While everyone’s attention has been focused on if (or when) the tech bubble brewing in Silicon Valley will burst (again), another more enduring tech revolution has been quietly building in the background.
You’ve probably heard something about the smart grid or the smart home, but these are just the leading edge of a larger trend – coined the Cleanweb by early pioneers in this space. The Cleanweb is all about how digital technologies are radically transforming the ways we use energy and resources. Ubiquitous mobile phones, global social networks, mountains of new data, low cost sensors, and vast increases in processing power are giving us powerful new tools to tackle the critical resource challenges we face globally. Both entrepreneurs and companies are starting to harness these tools to offer better, more efficient solutions across many markets. Just a few examples include:
- Thermostats that automatically turn down the heat when no one is home
- Water pumps that can detect and manage leaks
- Jet engines that call ahead for maintenance when they burn too much fuel
- Software that tells farmers how much to water and fertilize each square meter of field
A report my firm SuperCollider plans to release this fall with the venture data analytics firm CB Insights shows that more than $8 billion dollars has been invested in 861 Cleanweb deals in over 500 different companies since 2009. And the pace is picking up. Nearly $2 billion of this total was invested in the first half of 2014 alone, more than any previous full year.
Yet this accounts for merely a small fraction of the $64 billion of total venture capital invested in start-ups in the last year. Adtech, social networking, marketing, and many other tech sectors all garnered more than Cleanweb companies. This increased investment happened despite what many fear are dangerously over-inflated valuations in those sectors. Last year, investors valued 47 startups at over $1 billion, compared to just eight of these “unicorns” the year before.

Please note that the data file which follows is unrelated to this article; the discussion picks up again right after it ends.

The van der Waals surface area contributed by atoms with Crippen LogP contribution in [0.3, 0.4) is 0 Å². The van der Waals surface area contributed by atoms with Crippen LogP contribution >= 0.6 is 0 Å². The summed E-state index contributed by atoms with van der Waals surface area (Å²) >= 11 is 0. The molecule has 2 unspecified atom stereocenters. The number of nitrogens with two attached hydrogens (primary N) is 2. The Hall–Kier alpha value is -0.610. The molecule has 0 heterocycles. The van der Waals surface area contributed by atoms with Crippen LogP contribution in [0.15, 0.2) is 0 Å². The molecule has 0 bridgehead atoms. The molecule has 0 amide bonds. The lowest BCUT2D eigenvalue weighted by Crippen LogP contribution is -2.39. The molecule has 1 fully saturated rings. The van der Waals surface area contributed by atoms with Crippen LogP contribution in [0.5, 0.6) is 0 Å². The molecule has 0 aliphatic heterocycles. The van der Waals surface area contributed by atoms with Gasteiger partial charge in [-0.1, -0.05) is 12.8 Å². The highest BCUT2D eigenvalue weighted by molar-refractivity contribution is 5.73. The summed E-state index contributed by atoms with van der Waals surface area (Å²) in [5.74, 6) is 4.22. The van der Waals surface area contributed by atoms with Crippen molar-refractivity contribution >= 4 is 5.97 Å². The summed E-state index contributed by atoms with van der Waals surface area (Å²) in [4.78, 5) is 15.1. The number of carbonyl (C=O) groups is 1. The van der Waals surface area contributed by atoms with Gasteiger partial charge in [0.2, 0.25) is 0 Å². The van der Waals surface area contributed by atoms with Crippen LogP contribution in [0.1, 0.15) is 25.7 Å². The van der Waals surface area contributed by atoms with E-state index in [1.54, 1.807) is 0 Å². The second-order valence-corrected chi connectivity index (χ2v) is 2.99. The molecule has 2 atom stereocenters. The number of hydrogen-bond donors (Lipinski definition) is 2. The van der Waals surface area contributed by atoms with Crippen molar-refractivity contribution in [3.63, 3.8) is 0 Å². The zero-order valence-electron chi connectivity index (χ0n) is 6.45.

The emerging Cleanweb represents a tremendous, still-underappreciated (and under-valued) opportunity for investors and innovators. Like other tech start ups today, Cleanweb companies require a relatively modest amount of capital to develop their initial products, can get to market quickly, and have the potential to scale massively.
For example, the Nest smart thermostat has driven over $300 million in annual sales. Opower—which uses online gaming techniques to encourage homeowners to reduce their energy consumption—is used by over 98 major utilities to drive energy efficiency. The Climate Corporation’s agriculture management software is used on nearly 40% of U.S. cropland. And this demand is being captured in value to investors. Nest sold for over $3.2 billion to Google (goog). Opower went public at a nearly $1 billion valuation. And the Climate Corporation was acquired by Monsanto (mon) for $930 million.
Perhaps more importantly, with serious questions being raised about whether the digital economy – for all its revolutionary transformation of our lives– has actually improved productivity, real wage growth, or our overall quality of life, the Cleanweb trend offers the possibility of a more elemental value proposition for tech.
It is highly likely that the demand for critical resources – energy, food, and water – will increase dramatically over the next twenty years. This provides a big potential market for Cleanweb companies. McKinsey estimates that providing these resources more efficiently represents a $2.9 trillion opportunity. Digital technologies – some even more powerful than our minds can imagine today – will clearly play a central role in unlocking these opportunities. They will help us convert today’s lumbering centralized, fossil-based utilities to more nimble customer-centric providers of renewable energy and energy efficiency. They will help us manage our buildings, waste, and transportation. Indeed, everywhere you look, there are big resource markets for Cleanweb investors and innovators to disrupt and improve.
Marc Andreessen famously observed in 2011 that “software is eating the world,” a memorable phrase to describe the growing dominance of digital across the economy. It’s also a slightly menacing idea. Whether it’s Terminator-like drones taking over, Matrix-like machines masking reality, or the loss of privacy warned of by Edward Snowden, the techno-centric future can seem a little daunting at times. The rise of the Cleanweb gives us an opportunity to invest in a more hopeful, fundamentally valuable role for technology. Looking ahead, one can even envision a growing ecosystem of digital solutions that will form a global nervous system of sorts, allowing us to live in far closer touch with the pulse of the planet. But more than machines, the choices that people make will determine the world we inherit. If we invest in things that truly matter, perhaps software can help save the world.
Nicholas Moore Eisenberger is a co-founder and Managing Partner at SuperCollider, an investment and venture design firm focused on early stage Cleanweb companies.